How agroecological rice intensification can assist in reaching the Sustainable Development Goals


The UN Development Program has set forth a roster of

sustainable development goals (SDGs) for eradicating hunger

and poverty with other consequential targets also to be achieved

by 2030. Agroecological production strategies can help

accomplish about half of these goals, especially SDG #2 (zero

hunger) and SDG #12 (action for climate), utilizing biological

processes and potentials that already exist in crop plants and in

the soil systems they grow in. These potentials are not

mobilized by chemical-dependent practices that create hazards

for the environment and human health. An agroecological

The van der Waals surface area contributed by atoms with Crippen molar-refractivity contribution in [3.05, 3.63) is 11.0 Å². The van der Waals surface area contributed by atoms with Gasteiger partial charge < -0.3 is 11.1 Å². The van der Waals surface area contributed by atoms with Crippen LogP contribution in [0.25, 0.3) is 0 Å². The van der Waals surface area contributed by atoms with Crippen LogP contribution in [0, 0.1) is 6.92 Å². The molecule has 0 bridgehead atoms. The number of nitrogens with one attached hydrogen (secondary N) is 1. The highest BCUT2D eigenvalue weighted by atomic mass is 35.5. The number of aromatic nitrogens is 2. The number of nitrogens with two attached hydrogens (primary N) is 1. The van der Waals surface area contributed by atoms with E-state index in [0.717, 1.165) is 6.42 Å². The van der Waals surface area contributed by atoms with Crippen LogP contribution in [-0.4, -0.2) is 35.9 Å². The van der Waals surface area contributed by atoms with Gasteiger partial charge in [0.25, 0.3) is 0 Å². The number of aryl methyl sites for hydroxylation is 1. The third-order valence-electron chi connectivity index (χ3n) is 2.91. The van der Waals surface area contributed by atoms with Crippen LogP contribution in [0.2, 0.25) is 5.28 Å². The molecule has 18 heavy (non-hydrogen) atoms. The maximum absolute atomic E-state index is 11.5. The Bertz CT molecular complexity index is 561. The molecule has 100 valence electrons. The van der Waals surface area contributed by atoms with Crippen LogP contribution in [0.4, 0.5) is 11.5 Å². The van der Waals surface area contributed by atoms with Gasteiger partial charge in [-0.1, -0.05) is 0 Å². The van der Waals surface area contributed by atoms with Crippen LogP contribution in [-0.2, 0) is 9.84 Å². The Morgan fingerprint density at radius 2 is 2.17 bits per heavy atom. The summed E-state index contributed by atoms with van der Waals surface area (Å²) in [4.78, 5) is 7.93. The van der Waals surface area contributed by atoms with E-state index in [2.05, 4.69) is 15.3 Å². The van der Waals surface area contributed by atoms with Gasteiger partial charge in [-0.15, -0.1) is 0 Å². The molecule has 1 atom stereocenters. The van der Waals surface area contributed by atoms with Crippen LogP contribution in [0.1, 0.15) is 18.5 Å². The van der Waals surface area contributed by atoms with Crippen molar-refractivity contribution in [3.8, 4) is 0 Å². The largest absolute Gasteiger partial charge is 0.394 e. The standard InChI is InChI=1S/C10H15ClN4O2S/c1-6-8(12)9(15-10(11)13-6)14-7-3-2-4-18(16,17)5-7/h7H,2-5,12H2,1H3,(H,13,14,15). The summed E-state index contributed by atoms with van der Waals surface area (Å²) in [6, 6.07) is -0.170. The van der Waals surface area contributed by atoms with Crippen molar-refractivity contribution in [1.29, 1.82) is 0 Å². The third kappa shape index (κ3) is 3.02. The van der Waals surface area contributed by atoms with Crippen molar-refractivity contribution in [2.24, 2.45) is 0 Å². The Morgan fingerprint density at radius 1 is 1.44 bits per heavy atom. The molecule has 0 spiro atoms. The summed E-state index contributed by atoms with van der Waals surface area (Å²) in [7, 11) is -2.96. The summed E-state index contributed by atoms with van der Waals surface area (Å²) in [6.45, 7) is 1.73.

strategy, the System of Rice Intensification (SRI), has

demonstrated that it can raise rice production by 25–50%, and in

some cases more than 50% while lowering production costs and

raising farmer incomes. Higher yield is achieved by using 25–

50% less water, and SRI practices reduce net emission of

greenhouse gases from paddy fields, while reducing crops’

vulnerability to the hazards of climate change. The advantages of

SRI methods are being extended also to crops beyond rice, like

wheat, millet, and sugarcane. SRI practices contribute to

achieving other SDGs beyond reducing hunger and poverty.

Government initiatives plus investments by donors can extend

research and extension for SRI and other agroecological

methodologies that enable growers to help achieve multiple

SDGs in the next decade.

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